As we approach the New Year, I am reminded of our need as writers to stand up from our desks from time to time and shout to the world “Here I am!” And by that I mean that we must, as writers, become engaged in our community.
As a Bay Area resident, I have found there are several great ways to be engaged, and have listed them below:
I attended the San Francisco Writers Conference for the first time last year, and have to admit it was pricy, but I loved it. The conference is set up with many educational and motivational presentations, networking events, and the opportunity to pitch agents. I met one author that I went on to meet every couple weeks to discuss writing and share critiques, several others that I keep in touch with from time to time, found myself a critique group that has been AMAZING, and I met my fellow Redwoods Society bloggers here. If you get a chance to attend the 2014 San Francsico Writers Conference, I highly recommend you go.
Litquake is more literary focused, which is great for those of us out there that read McSweeney’s or the Doctor T.J. Eckleburg Review. My first year I attended I went to a presentation by Irvine Welsh about his follow up novel to “Trainspotting,” and wrote a piece on it. I pitched my middle grade novel in front of a group of fifty or so other authors and two agents, and went to panels on voice and finding an agent, among many other topics. Another great thing about Litquake is it is NOT expensive. That’s right, you can go to many of these events for free, and others for around $5 to $10. Why not go and at least meet some other authors. And on the last Saturday (it lasts over a week), there is a “Lit-Crawl” where authors read from their novels, short stories, and poetry at great San Francisco bars. Tell me that doesn’t sound fun.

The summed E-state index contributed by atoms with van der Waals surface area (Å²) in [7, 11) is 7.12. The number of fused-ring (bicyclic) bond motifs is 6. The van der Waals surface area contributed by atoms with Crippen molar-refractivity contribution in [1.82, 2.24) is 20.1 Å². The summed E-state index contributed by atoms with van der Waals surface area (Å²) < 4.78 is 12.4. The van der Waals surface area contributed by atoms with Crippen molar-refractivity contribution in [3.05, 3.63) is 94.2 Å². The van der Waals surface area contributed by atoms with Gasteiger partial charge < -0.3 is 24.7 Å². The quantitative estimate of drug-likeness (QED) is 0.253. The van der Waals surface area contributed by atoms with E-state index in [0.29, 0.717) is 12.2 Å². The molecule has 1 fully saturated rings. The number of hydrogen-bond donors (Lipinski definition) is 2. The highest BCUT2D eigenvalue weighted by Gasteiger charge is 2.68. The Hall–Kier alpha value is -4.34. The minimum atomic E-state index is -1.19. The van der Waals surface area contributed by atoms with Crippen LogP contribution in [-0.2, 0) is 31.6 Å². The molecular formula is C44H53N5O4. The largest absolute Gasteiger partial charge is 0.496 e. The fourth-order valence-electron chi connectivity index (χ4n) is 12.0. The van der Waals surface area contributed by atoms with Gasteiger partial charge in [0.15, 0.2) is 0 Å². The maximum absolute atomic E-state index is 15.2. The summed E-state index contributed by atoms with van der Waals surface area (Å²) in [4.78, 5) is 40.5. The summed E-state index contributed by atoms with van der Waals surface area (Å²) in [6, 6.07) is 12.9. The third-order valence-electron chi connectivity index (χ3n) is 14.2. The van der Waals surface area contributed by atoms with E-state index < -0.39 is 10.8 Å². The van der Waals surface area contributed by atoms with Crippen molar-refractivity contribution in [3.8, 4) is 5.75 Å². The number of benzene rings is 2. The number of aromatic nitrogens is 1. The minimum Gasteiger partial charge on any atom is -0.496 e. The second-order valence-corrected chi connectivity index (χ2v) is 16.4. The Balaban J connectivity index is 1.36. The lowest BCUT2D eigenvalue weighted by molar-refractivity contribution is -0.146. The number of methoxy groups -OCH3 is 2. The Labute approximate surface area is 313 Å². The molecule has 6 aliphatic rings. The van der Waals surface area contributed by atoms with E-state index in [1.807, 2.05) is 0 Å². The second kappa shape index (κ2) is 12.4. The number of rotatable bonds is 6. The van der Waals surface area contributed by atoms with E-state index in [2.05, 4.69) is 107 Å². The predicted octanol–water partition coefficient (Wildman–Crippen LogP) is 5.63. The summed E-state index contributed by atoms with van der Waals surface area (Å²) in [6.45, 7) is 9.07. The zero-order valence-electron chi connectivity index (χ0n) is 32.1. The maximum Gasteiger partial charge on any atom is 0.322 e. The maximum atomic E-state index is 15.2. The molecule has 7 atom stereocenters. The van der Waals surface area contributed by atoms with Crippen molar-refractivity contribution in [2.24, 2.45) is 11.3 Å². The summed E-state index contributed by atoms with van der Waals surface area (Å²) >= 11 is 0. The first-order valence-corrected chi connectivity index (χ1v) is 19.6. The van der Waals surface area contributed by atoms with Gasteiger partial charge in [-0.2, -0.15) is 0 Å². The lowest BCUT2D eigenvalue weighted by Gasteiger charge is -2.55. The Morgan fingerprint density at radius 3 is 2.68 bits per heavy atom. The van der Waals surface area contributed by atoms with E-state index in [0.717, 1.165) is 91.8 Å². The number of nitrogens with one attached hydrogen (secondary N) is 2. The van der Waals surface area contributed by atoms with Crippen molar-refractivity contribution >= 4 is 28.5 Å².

2) Critique groups. I could go on and on about why you need a critique group (and maybe I will in a follow up post), but the main point is that this is not all about workshopping your material. This is about forming bonds and setting deadlines and of course about workshopping your material. Find a critique group and congratulate each other as you each find new levels of success, and pull each other up if possible. Writer blurbs for each other, share your experiences and tell your group members about the upcoming writers conference. You need a critique group, and if you can’t find one I advise you start your own. You can do so via online sites like www.Meetup.com, or you can go to a writing class and meet other writers and ask them if they’re interested in starting a group.
3) Writing classes. As I mentioned above, this can be a great way to meet new members of a critique group. It can also be a great way to find a mentor, as the instructors are sometimes so great that they stay engaged way after the class is over, or you may meet a classmate who has a lot to offer. In the Bay Area there are classes at the Writer’s Salon, which I have heard great things about. Having come from Washington, D.C., I can highly recommend the Writers Center of Bethesda, and of course the Johns Hopkins nighttime and weekend MA in Writing program.
4) A blog. That’s right, if you haven’t already started a writing blog, go out there and do it. That’s what we are doing here at the Redwoods Society, and we appreciate you taking the time to read what we have to say. No think of what you can share with the world, and go out there and do it! We have this blog as a group, and I personally run a screenwriting focused blog at www.BayAreaScreenwriters.com, and have learned a lot by forcing myself to sit down and pump out those posts.
So for the New Year, in addition to setting those writing focused resolutions, commit to becoming more involved in your local writing community. Find some way to get yourself out there. Good luck!
Justin M. Sloan